Supporting NAFTA Was the Kiss of Death for Democrats –Why Dems Should Think Twice About Voting for TPP
By Sarah Anderson, AlterNet
June 8, 2015
(L)et’s take a look at what individual members got by helping to ram the pact through Congress. Did their support for the big business lobby’s dream deal ensure a glittering political career?
Starting at the top: Democratic House Speaker Tom Foley sided with the White House and against most of the House Democrats, including Majority Leader Richard Gephardt. In his 30-year political career, that controversial move stood out enough for the New York Times to mention it in Foley’s obituary. A year after the NAFTA vote, the obit noted, “Mr. Foley became the first speaker since the Civil War to be defeated for re-election in his own district.”
Foley was not the only Democrat to flame out within a year of casting a vote for NAFTA. In fact, of the 34 Democratic incumbents who were defeated in the Republican sweep of 1994, 16 had voted for NAFTA. Several of these losers had been among the fence-sitters who received goodies from the administration.
Public Citizen has meticulously documented many of these trade vote deals over the past two decades and is planning to release a new report this week on the lessons from all this horse-trading. (Look for the report soon here.) What it found over the years is that most of these promises were never fulfilled. In a detailed 2001 report following up on the NAFTA deals, Public Citizen concluded that “systematically, the White House promises of special safeguards for U.S. farm commodities, bridges and more remained unfulfilled. Exceptions were several meaningless promises, such as photographs with the president, and one campaign fund-raising event.”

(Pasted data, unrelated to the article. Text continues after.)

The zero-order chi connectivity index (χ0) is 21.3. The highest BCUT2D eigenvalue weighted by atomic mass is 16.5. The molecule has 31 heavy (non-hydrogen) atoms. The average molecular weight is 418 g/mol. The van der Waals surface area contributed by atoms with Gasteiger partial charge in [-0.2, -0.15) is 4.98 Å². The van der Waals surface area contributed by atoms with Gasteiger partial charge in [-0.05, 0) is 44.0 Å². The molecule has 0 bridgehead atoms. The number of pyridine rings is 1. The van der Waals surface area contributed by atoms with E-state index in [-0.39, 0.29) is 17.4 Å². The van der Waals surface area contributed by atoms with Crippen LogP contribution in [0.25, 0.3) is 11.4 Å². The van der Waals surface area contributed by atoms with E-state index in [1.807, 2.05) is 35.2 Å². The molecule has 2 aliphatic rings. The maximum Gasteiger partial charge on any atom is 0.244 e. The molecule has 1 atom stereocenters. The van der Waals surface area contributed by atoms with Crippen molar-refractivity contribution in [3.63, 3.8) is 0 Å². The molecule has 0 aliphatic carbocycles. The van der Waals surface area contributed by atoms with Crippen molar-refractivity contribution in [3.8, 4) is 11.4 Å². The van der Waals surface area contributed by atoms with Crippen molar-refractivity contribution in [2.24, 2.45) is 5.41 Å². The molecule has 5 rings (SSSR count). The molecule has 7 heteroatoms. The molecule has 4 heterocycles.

Rep. Clete Donald Johnson, Jr. was one of the targets of that empty promise. After voting for NAFTA, the Georgia Democrat got demolished in 1994, losing by a margin of more than 30 percent. A few years later, Clinton offered Johnson a consolation prize: a post as chief U.S. trade negotiator for textiles, a sector in rapid decline due to low-wage foreign competition.
Rep. Bill Sarpalius, of Texas, was another NAFTA sellout whose political career was cut short. According to Public Citizen, he pocketed a bevy of promises, including a new federally funded nuclear research lab that was to be located in his district. After Sarpalius lost his seat in 1994, the lab deal fell through.
Rep. David Price also lost his re-election bid after casting his NAFTA vote. According to Multinational Monitor, the North Carolina Democrat came out in support of the deal after the Clinton administration conceded to his long-sought demands to award American Airlines two lucrative international air routes that would benefit his district. Price later regained a seat in Congress and is now once again sitting on the fence in the fast track debate.
Don’t be afraid, Carlo. Come on, you think I’d make my sister a widow? I’m Godfather to your son.